Natural Resistance to Tumors and Viruses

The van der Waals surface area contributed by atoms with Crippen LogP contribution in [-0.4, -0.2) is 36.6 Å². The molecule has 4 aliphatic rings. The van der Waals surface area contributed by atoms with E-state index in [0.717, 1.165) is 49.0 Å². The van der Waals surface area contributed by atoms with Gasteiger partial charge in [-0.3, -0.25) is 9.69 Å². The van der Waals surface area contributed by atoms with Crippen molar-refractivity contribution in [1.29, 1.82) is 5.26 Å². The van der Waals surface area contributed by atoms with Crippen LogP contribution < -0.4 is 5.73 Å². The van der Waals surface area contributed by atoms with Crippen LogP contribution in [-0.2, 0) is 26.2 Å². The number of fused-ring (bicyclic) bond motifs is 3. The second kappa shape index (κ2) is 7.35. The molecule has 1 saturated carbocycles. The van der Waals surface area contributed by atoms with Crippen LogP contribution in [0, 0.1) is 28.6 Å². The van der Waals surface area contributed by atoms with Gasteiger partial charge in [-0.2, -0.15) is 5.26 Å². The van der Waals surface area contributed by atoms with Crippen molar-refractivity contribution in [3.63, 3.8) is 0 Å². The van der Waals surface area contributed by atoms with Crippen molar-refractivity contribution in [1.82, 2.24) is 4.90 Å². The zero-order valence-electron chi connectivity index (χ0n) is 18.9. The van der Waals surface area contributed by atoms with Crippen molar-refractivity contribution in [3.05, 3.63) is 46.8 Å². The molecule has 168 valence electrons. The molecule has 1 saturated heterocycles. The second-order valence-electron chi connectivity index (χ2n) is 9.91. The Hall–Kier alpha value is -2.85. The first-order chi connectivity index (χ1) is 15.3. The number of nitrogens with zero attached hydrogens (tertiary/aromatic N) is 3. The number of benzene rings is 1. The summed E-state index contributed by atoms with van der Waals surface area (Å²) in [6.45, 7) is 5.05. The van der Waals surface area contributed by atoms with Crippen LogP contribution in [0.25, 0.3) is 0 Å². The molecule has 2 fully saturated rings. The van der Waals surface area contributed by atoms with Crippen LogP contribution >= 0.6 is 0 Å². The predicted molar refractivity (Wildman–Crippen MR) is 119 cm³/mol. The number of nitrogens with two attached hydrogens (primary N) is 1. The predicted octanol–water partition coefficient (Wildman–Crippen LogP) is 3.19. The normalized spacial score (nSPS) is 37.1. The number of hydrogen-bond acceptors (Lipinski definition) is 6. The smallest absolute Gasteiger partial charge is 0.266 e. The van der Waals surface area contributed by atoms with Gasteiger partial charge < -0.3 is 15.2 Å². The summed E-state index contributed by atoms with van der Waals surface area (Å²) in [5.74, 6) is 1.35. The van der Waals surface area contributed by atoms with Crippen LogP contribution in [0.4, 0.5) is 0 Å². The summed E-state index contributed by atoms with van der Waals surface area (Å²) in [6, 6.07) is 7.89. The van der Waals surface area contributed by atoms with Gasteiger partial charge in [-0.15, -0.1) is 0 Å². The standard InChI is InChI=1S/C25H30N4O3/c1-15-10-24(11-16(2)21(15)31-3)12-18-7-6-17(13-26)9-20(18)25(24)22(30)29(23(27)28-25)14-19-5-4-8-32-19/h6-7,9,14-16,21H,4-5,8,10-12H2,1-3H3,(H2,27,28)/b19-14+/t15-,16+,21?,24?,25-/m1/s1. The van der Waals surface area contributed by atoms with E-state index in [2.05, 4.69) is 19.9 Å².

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Natural resistance is now coming to be recognized as a potentially important phenomenon in host defense against infection and ma- lignancy. Genetically controlled resistance mechanisms are usUally effective early in infection and before conventional immune responses are generated. Comparisons of experimental systems where natural resistance plays a prominent role demon- strate the complexities of the host defense mechanisms involved, as evidenced in the present volume. Nevertheless, some com- mon components of genetic resistance are discernible and largely comprise natural killer cells, macrophages, and interferon These and additional factors would seem to constitute a first line of de- fense in host resistance against both viruses and tumors. It is evi- dent that considerable variation in the relative importance of di- stinct mechanisms may be found among various resistance sy- stems and that, most likely, additional effector functions will be discovered. Resistance to tumors and most viruses is under polygenic control, has a complex mode of inheritance, and depends on appro- priately complex effector mechanisms. Instances, however, whe- re a single gene locus determines resistance or susceptibility to a virus, as in the case of resistance to flaviviruses or influenza viru- ses, would seem to offer good prospects for elucidating the basic factors involved. Resistance to influenza virus would indeed seem to represent a comparatively simple situation: resistance is expressed at the host cell level, and interferon is its main media- tor. The present volume provides insight into current concepts of such resistance mechanisms.